What shocked the censors! (1933)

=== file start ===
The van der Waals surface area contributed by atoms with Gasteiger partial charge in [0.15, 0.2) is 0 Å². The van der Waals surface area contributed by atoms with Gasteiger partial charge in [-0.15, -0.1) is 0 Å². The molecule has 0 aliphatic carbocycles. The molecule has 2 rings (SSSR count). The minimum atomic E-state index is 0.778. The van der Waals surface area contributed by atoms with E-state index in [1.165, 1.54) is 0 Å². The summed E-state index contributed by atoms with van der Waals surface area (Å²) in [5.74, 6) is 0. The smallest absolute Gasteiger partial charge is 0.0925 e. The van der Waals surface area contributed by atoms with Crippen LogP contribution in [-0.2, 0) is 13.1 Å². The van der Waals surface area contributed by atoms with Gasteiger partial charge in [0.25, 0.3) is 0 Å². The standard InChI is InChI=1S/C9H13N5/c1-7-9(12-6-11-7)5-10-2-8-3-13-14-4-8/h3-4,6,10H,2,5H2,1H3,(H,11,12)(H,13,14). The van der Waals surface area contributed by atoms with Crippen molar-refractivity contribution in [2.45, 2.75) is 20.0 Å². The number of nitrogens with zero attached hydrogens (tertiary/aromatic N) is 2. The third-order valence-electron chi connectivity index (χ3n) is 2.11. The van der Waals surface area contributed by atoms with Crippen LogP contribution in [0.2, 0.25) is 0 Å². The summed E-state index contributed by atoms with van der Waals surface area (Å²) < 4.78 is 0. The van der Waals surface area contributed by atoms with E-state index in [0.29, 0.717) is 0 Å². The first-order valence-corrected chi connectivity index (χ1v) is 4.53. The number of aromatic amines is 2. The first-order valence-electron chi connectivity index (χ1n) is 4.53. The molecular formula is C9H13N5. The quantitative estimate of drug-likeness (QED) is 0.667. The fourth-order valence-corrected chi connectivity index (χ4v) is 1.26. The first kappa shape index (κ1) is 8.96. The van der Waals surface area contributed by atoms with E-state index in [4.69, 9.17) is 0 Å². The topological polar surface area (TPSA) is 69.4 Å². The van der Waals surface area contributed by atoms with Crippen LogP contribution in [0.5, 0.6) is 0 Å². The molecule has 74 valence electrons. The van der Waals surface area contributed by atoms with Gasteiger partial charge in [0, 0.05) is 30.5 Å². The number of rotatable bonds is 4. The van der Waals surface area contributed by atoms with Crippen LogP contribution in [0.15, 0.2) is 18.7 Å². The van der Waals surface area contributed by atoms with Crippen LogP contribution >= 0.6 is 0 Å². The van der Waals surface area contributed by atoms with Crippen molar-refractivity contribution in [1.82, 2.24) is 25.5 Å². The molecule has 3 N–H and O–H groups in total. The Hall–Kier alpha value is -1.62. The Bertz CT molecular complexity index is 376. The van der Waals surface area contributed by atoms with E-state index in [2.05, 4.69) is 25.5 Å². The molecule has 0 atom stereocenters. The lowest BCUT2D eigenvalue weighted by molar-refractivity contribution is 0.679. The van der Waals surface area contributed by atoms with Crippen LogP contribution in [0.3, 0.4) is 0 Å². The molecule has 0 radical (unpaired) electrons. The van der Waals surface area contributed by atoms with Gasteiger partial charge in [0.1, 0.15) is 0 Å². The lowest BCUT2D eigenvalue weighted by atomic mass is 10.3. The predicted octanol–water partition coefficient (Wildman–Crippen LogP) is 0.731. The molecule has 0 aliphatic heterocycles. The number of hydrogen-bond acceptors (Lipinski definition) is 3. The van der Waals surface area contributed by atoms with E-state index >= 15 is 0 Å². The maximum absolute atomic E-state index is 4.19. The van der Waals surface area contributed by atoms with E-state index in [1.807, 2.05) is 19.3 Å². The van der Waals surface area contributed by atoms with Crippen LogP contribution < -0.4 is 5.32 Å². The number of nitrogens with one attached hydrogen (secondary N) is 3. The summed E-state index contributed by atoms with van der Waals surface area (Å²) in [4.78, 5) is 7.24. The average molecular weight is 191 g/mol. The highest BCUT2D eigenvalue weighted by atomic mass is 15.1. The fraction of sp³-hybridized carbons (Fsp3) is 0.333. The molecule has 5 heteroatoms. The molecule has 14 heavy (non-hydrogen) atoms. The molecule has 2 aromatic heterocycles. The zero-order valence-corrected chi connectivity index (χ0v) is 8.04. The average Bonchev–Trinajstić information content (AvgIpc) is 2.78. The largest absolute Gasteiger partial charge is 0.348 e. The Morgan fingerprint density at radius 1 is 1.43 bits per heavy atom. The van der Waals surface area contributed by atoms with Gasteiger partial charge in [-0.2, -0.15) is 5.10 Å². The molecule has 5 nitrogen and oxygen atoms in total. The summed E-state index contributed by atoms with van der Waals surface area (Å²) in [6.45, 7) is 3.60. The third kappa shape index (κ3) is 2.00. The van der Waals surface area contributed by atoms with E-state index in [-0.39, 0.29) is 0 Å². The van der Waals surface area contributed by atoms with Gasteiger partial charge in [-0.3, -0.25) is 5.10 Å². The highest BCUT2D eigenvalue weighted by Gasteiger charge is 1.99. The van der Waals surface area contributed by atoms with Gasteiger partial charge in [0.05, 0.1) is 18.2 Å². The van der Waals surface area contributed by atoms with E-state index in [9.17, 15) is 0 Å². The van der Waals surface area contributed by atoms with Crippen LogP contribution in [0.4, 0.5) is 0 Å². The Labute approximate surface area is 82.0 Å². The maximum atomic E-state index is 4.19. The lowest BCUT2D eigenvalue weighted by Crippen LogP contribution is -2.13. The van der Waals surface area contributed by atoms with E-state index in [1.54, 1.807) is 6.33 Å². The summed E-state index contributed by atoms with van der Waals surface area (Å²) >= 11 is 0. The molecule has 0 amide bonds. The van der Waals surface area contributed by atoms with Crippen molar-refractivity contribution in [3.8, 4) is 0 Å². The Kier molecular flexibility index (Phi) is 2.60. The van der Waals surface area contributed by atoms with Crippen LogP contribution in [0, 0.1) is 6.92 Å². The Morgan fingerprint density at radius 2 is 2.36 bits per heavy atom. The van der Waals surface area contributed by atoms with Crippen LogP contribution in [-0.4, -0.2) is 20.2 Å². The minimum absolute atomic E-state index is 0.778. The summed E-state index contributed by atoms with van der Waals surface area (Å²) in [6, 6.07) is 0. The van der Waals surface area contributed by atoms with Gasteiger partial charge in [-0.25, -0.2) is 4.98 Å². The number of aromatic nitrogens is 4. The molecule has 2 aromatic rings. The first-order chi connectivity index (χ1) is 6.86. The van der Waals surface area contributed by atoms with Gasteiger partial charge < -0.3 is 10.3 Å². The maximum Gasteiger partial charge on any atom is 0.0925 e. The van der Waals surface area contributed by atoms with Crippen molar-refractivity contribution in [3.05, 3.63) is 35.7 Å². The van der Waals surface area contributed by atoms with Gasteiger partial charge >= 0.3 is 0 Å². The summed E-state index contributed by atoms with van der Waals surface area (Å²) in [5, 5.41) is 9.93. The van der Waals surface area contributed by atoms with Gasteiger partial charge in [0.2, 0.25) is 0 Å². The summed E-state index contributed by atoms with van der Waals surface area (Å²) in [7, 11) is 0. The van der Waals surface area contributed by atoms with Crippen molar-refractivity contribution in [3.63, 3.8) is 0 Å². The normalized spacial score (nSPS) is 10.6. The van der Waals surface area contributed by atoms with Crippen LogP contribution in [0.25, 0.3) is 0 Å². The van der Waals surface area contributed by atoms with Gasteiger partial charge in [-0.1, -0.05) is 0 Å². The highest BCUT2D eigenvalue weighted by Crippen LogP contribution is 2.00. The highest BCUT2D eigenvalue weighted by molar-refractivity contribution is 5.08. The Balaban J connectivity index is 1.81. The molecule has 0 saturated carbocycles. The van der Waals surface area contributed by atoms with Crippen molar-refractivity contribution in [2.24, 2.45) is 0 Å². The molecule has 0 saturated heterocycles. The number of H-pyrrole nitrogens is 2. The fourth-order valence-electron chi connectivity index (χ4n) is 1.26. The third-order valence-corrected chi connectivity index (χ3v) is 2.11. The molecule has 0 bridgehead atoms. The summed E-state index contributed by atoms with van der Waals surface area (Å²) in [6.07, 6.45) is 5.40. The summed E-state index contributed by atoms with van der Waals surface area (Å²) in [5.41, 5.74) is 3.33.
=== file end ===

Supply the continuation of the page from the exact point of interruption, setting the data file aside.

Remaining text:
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Categorical description of deletions enforced by the Division of Motion Pictures of the New York Department of Education for the fifteen month period beginning January 1, 1932 and ending March 31, 1933. Censorship Categories Applied in connection with "feature" films Applied in with connection shorts" Totals Dialogue Scene Dialogue Scene Sex: Sex, general Nudity Language Slang 667 00 15 19 308 134 9 00 11 00 00 1 24 75 3 00 1010 209 27 20 Crime: Technique Reward References Poison 96 42 13 00 123 80 00 24 1 7 1 0 28 8 00 17 248 137 14 14 Violence: Human Animals 139 00 494 65 22 00 46 00 701 65 Government: United States Foreign 72 19 50 00 1 00 00 00 123 19 Religion: 25 1 00 00 26 Unclassified: 15 4 10 00 29 Totals: 1122 1292 54 201 2669 For those who are statistically-minded, the above chart may be further summarized by stating that approximately 44% of the censor's deletions have to do with Sex, 16% with Crime, 29% with Violence, 5% with Government, and 3% with Religion. These five categories of the censors need now to be re-interpreted in terms of their presumed effect upon public behavior. The daily press, patently, publishes items concerning these subjects, since our conception of "news" centers largely at these points. But the censors assume that these are the areas of primary moral danger. We may allow them to speak for themselves in terms of formal language: "No motion picture will be licensed or a permit granted for its exhibition within the State of New York, which may be classified, or any part thereof, as obscene, indecent, immoral, inhuman, sacrilegious, or which is of such character that its exhibition would tend to corrupt morals or incite to crime." * The first five terms of this rule are presumed to be objective standards according to which works of art or dramatic exhibitions may be judged; the last Regents Rules 244, based upon the Education Law, Chapter 153, Section 1082.